I'm in lockdown in Shanghai. When I am released after 21 days, the city itself will probably be in lockdown, or at least it seems headed that way.  Six of 20 staff in my company are under various forms of lockdown for being in the wrong place at the wrong time or living in the wrong building.  

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8 hours ago, Bull City said:

@Elegua That brings a new meaning to "Shanghaied." I had no idea. Wish you the best. Keep us posted.

Best X 2,, only imagine environment, stay safe!

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On 3/12/2022 at 7:34 PM, Elegua said:

I'm in lockdown in Shanghai. When I am released after 21 days, the city itself will probably be in lockdown, or at least it seems headed that way.  Six of 20 staff in my company are under various forms of lockdown for being in the wrong place at the wrong time or living in the wrong building.  

There's a Tom Waits song in there someplace....

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On 3/12/2022 at 6:34 PM, Elegua said:

I'm in lockdown in Shanghai. When I am released after 21 days, the city itself will probably be in lockdown, or at least it seems headed that way.  Six of 20 staff in my company are under various forms of lockdown for being in the wrong place at the wrong time or living in the wrong building.  

Wrong country... :-). 

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On 3/8/2022 at 5:27 PM, accnick said:

It will all happen. Keep your eye on the prize.

Yes, yes, and yes.  There are many, many bumps, hurdles, apparent insolvencies, discouragements, unforeseen circumstances and sometimes just plain bullshit along the way! :-).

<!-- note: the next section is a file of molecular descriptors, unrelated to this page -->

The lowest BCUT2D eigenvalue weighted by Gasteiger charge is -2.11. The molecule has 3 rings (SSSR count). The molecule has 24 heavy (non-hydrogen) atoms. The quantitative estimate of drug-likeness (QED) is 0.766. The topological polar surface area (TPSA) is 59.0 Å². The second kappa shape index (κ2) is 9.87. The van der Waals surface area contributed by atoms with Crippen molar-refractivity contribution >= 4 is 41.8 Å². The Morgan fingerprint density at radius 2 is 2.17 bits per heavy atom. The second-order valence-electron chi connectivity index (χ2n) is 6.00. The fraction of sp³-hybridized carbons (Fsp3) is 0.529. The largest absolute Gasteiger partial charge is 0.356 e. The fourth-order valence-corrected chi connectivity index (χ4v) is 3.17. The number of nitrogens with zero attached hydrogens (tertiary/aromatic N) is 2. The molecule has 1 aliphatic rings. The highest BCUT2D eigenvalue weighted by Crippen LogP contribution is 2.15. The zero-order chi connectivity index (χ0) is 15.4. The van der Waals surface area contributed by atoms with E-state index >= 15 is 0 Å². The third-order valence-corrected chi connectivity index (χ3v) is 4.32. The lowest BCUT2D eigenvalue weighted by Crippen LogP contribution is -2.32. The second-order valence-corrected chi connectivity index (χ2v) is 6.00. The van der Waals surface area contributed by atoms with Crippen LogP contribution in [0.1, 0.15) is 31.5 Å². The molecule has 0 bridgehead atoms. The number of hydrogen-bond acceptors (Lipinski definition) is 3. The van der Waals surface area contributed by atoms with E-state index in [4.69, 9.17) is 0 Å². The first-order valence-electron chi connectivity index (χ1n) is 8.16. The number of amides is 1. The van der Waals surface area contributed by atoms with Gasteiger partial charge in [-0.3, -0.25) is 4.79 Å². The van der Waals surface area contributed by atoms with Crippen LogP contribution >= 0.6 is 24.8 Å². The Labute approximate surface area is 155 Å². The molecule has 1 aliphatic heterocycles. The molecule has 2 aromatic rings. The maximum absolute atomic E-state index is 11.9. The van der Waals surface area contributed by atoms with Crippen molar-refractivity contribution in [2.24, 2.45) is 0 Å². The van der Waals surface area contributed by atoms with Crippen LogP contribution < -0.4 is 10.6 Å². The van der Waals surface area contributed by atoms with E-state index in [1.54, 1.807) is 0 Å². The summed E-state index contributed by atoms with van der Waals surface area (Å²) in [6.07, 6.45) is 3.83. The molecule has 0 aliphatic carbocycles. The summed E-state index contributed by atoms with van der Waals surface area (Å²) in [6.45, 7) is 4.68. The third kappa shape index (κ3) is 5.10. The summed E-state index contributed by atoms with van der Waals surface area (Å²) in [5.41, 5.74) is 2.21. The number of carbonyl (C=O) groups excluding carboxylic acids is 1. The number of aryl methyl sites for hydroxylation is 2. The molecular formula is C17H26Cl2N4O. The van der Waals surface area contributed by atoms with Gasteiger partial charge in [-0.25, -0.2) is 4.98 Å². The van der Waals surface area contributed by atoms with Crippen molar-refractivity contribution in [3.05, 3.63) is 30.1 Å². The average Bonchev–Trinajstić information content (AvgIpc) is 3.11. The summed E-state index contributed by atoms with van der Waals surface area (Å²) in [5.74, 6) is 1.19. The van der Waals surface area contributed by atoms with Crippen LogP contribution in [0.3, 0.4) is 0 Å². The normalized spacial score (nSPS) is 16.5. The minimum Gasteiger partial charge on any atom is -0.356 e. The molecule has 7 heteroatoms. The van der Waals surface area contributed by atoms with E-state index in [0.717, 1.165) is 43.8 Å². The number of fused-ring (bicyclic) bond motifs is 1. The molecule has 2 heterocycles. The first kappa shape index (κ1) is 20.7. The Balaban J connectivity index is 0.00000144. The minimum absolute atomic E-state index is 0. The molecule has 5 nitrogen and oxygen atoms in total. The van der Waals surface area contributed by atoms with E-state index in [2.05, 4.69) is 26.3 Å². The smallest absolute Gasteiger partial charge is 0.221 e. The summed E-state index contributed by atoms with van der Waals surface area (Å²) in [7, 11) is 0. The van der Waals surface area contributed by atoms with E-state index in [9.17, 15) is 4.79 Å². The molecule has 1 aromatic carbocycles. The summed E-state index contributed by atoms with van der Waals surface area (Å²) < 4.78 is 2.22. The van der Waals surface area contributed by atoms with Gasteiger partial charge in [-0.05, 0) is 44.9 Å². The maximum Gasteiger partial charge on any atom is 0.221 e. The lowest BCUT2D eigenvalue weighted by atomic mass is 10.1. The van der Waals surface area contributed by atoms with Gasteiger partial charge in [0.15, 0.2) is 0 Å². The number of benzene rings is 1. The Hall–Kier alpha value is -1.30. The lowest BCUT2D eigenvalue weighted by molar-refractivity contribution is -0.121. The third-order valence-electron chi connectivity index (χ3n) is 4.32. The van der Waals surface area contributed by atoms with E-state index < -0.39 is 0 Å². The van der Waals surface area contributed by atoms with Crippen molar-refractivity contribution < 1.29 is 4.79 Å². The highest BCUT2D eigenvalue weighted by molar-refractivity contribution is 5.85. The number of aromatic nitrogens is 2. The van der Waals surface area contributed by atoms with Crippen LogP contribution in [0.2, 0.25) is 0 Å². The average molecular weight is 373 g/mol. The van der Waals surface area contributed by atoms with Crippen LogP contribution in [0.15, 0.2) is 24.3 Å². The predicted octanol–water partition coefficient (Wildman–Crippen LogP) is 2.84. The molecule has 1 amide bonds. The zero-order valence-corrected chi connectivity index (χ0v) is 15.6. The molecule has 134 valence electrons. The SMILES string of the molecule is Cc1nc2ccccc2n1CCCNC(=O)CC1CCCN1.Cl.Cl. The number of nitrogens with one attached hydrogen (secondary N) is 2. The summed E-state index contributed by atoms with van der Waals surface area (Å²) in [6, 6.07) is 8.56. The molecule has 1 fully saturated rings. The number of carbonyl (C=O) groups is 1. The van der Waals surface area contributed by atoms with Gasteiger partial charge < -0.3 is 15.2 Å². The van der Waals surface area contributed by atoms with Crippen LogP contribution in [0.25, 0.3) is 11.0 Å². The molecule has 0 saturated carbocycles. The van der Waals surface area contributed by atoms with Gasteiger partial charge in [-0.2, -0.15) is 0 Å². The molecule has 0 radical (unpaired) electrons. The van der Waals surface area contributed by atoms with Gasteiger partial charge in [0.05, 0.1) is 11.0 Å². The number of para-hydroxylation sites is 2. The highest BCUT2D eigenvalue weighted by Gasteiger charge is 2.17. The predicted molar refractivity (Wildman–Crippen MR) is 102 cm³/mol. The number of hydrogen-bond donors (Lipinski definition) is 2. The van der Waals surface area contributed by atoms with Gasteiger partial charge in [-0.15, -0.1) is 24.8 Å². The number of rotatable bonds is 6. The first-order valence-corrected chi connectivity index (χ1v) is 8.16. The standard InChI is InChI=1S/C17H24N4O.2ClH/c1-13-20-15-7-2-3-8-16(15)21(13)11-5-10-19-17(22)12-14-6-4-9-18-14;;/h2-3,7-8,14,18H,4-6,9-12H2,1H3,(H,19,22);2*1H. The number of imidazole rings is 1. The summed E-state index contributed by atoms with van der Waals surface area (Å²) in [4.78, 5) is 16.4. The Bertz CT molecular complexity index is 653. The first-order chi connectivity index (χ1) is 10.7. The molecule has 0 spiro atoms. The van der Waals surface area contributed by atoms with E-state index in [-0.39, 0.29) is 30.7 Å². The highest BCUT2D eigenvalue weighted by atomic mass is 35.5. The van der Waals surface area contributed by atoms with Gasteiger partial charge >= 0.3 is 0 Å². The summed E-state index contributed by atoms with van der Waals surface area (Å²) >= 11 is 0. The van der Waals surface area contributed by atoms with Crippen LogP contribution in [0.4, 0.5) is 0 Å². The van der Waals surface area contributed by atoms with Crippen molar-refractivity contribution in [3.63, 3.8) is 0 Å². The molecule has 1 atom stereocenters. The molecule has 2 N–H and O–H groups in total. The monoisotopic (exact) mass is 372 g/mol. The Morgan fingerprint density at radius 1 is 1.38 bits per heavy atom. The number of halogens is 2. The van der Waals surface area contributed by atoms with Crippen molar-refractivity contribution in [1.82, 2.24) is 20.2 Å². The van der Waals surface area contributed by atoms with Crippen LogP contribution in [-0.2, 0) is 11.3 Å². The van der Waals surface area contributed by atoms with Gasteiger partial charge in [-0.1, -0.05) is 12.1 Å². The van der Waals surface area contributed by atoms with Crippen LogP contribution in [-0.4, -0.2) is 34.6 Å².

I’m dealing with a few of those now in the hard work stage, after the the figuring out stage - but I did just order a new sail, a drifter, a fun way to spend several thousand dollars.  Someone else is doing all the work this time :-)

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30 minutes ago, Jud - s/v Sputnik said:

Wrong country... :-). 

I’ve lived here three times in two different cities. I first came here in 1994. That China is long gone. It was good. I even had a Weta tri on a lake one time. We did some fun things before they got popular or restricted like visit the grottos in Dun Huang and attended the opening of the Olympics in ‘08.  I’m a history buff, so it’s fun, and sometimes a disappointment, to see the things you read about in class. 

I’m not a fan of big city living and COVID is making a mess. Three times is enough for me. I can’t imagine I’ll ever be back. 

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9 minutes ago, Elegua said:

I’ve lived here three times in two different cities. I first came here in 1994. That China is long gone. It was good. I even had a Weta tri on a lake one time. We did some fun things before they got popular or restricted like visit the grottos in Dun Huang and attended the opening of the Olympics in ‘08.  I’m a history buff, so it’s fun, and sometimes a disappointment, to see the things you read about in class. 

I’m not a fan of big city living and COVID is making a mess. Three times is enough for me. I can’t imagine I’ll ever be back. 

I lived in Japan almost four years, traveled to Korea, but never made it to China...no time.  But a friend and I had a plan to take the “ferry” from Osaka to Shanghai with our mtn bikes and cycle to Singapore.   Probably good we didn’t attempt it :-)

Yeah, I’m with you on big city living.  I feel blessed to live on an island, with easy access to a city, but also easy retreat well away from it, which makes it quickly vanish from my consciousness...
 

First I’m hearing of covid lockdowns in China - holy shit.

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1 hour ago, Jud - s/v Sputnik said:

I lived in Japan almost four years, traveled to Korea, but never made it to China...no time.  But a friend and I had a plan to take the “ferry” from Osaka to Shanghai with our mtn bikes and cycle to Singapore.   Probably good we didn’t attempt it :-)

Yeah, I’m with you on big city living.  I feel blessed to live on an island, with easy access to a city, but also easy retreat well away from it, which makes it quickly vanish from my consciousness...
 

First I’m hearing of covid lockdowns in China - holy shit.